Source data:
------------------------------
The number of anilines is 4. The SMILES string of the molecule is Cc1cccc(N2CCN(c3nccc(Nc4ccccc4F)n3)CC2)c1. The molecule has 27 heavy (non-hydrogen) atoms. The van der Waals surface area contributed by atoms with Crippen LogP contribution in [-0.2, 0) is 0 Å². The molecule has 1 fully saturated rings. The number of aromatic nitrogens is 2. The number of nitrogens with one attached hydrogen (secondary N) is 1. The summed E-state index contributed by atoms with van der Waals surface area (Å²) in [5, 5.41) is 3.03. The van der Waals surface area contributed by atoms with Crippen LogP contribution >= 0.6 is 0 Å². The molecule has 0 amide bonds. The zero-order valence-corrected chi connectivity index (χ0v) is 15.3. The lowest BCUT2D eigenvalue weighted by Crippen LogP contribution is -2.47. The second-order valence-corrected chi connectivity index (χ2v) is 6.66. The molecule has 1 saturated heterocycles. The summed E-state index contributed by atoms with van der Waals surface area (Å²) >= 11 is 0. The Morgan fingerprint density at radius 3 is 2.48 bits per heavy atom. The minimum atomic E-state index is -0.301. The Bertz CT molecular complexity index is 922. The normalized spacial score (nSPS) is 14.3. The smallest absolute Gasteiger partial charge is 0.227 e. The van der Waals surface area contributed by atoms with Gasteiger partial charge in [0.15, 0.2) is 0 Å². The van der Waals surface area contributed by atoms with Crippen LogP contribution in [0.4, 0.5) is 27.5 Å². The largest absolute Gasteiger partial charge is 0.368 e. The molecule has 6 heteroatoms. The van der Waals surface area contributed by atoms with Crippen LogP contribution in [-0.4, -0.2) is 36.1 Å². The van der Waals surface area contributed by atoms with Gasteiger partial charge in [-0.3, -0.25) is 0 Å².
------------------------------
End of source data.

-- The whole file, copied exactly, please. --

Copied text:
The number of anilines is 4. The SMILES string of the molecule is Cc1cccc(N2CCN(c3nccc(Nc4ccccc4F)n3)CC2)c1. The molecule has 27 heavy (non-hydrogen) atoms. The van der Waals surface area contributed by atoms with Crippen LogP contribution in [-0.2, 0) is 0 Å². The molecule has 1 fully saturated rings. The number of aromatic nitrogens is 2. The number of nitrogens with one attached hydrogen (secondary N) is 1. The summed E-state index contributed by atoms with van der Waals surface area (Å²) in [5, 5.41) is 3.03. The van der Waals surface area contributed by atoms with Crippen LogP contribution >= 0.6 is 0 Å². The molecule has 0 amide bonds. The zero-order valence-corrected chi connectivity index (χ0v) is 15.3. The lowest BCUT2D eigenvalue weighted by Crippen LogP contribution is -2.47. The second-order valence-corrected chi connectivity index (χ2v) is 6.66. The molecule has 1 saturated heterocycles. The summed E-state index contributed by atoms with van der Waals surface area (Å²) >= 11 is 0. The Morgan fingerprint density at radius 3 is 2.48 bits per heavy atom. The minimum atomic E-state index is -0.301. The Bertz CT molecular complexity index is 922. The normalized spacial score (nSPS) is 14.3. The smallest absolute Gasteiger partial charge is 0.227 e. The van der Waals surface area contributed by atoms with Gasteiger partial charge in [0.15, 0.2) is 0 Å². The van der Waals surface area contributed by atoms with Crippen LogP contribution in [0.4, 0.5) is 27.5 Å². The largest absolute Gasteiger partial charge is 0.368 e. The molecule has 6 heteroatoms. The van der Waals surface area contributed by atoms with Crippen LogP contribution in [-0.4, -0.2) is 36.1 Å². The van der Waals surface area contributed by atoms with Gasteiger partial charge in [-0.3, -0.25) is 0 Å².